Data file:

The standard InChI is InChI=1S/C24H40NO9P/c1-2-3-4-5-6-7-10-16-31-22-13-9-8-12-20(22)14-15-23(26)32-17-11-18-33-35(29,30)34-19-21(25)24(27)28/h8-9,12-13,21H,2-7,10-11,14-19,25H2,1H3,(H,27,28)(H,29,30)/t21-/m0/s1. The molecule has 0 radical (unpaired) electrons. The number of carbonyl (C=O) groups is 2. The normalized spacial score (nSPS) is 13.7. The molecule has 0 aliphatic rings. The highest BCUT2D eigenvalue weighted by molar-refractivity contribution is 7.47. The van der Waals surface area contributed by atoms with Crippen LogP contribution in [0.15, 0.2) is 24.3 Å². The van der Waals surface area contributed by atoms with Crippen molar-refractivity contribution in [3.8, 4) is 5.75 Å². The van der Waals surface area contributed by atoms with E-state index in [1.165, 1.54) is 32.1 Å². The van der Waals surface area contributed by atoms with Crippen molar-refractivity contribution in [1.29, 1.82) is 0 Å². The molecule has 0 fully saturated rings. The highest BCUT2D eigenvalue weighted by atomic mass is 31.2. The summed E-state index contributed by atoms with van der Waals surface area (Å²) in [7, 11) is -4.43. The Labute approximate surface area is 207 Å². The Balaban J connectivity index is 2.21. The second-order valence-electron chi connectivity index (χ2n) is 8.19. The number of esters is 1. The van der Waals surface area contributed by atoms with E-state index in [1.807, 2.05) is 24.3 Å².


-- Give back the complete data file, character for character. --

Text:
The standard InChI is InChI=1S/C24H40NO9P/c1-2-3-4-5-6-7-10-16-31-22-13-9-8-12-20(22)14-15-23(26)32-17-11-18-33-35(29,30)34-19-21(25)24(27)28/h8-9,12-13,21H,2-7,10-11,14-19,25H2,1H3,(H,27,28)(H,29,30)/t21-/m0/s1. The molecule has 0 radical (unpaired) electrons. The number of carbonyl (C=O) groups is 2. The normalized spacial score (nSPS) is 13.7. The molecule has 0 aliphatic rings. The highest BCUT2D eigenvalue weighted by molar-refractivity contribution is 7.47. The van der Waals surface area contributed by atoms with Crippen LogP contribution in [0.15, 0.2) is 24.3 Å². The van der Waals surface area contributed by atoms with Crippen molar-refractivity contribution in [3.8, 4) is 5.75 Å². The van der Waals surface area contributed by atoms with E-state index in [1.165, 1.54) is 32.1 Å². The van der Waals surface area contributed by atoms with Crippen molar-refractivity contribution in [1.29, 1.82) is 0 Å². The molecule has 0 fully saturated rings. The highest BCUT2D eigenvalue weighted by atomic mass is 31.2. The summed E-state index contributed by atoms with van der Waals surface area (Å²) in [7, 11) is -4.43. The Labute approximate surface area is 207 Å². The Balaban J connectivity index is 2.21. The second-order valence-electron chi connectivity index (χ2n) is 8.19. The number of esters is 1. The van der Waals surface area contributed by atoms with E-state index in [1.807, 2.05) is 24.3 Å².